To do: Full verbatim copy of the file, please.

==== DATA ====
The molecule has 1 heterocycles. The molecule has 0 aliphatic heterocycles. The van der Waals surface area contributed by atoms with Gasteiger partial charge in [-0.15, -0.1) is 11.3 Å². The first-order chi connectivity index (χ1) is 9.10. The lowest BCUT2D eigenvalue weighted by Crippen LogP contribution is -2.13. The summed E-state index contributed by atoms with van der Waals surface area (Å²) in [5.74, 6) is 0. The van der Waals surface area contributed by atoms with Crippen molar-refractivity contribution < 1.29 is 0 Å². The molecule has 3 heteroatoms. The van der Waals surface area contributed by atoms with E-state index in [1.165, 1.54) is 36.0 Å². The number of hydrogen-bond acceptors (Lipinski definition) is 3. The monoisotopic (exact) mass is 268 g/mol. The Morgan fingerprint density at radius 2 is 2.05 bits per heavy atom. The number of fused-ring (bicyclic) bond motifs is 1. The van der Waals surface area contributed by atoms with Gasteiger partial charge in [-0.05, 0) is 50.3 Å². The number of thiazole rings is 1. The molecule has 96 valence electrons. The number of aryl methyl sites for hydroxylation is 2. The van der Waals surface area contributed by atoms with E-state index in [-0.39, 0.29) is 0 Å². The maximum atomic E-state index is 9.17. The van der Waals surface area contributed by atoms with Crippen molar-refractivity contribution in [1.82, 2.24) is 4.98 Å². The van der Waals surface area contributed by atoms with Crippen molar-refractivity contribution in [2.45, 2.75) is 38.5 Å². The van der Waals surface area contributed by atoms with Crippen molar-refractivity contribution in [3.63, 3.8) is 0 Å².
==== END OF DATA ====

The molecule has 1 heterocycles. The molecule has 0 aliphatic heterocycles. The van der Waals surface area contributed by atoms with Gasteiger partial charge in [-0.15, -0.1) is 11.3 Å². The first-order chi connectivity index (χ1) is 9.10. The lowest BCUT2D eigenvalue weighted by Crippen LogP contribution is -2.13. The summed E-state index contributed by atoms with van der Waals surface area (Å²) in [5.74, 6) is 0. The van der Waals surface area contributed by atoms with Crippen molar-refractivity contribution < 1.29 is 0 Å². The molecule has 3 heteroatoms. The van der Waals surface area contributed by atoms with E-state index in [1.165, 1.54) is 36.0 Å². The number of hydrogen-bond acceptors (Lipinski definition) is 3. The monoisotopic (exact) mass is 268 g/mol. The Morgan fingerprint density at radius 2 is 2.05 bits per heavy atom. The number of fused-ring (bicyclic) bond motifs is 1. The van der Waals surface area contributed by atoms with Gasteiger partial charge in [-0.05, 0) is 50.3 Å². The number of thiazole rings is 1. The molecule has 96 valence electrons. The number of aryl methyl sites for hydroxylation is 2. The van der Waals surface area contributed by atoms with E-state index in [-0.39, 0.29) is 0 Å². The maximum atomic E-state index is 9.17. The van der Waals surface area contributed by atoms with Crippen molar-refractivity contribution in [1.82, 2.24) is 4.98 Å². The van der Waals surface area contributed by atoms with Crippen molar-refractivity contribution in [2.45, 2.75) is 38.5 Å². The van der Waals surface area contributed by atoms with Crippen molar-refractivity contribution in [3.63, 3.8) is 0 Å².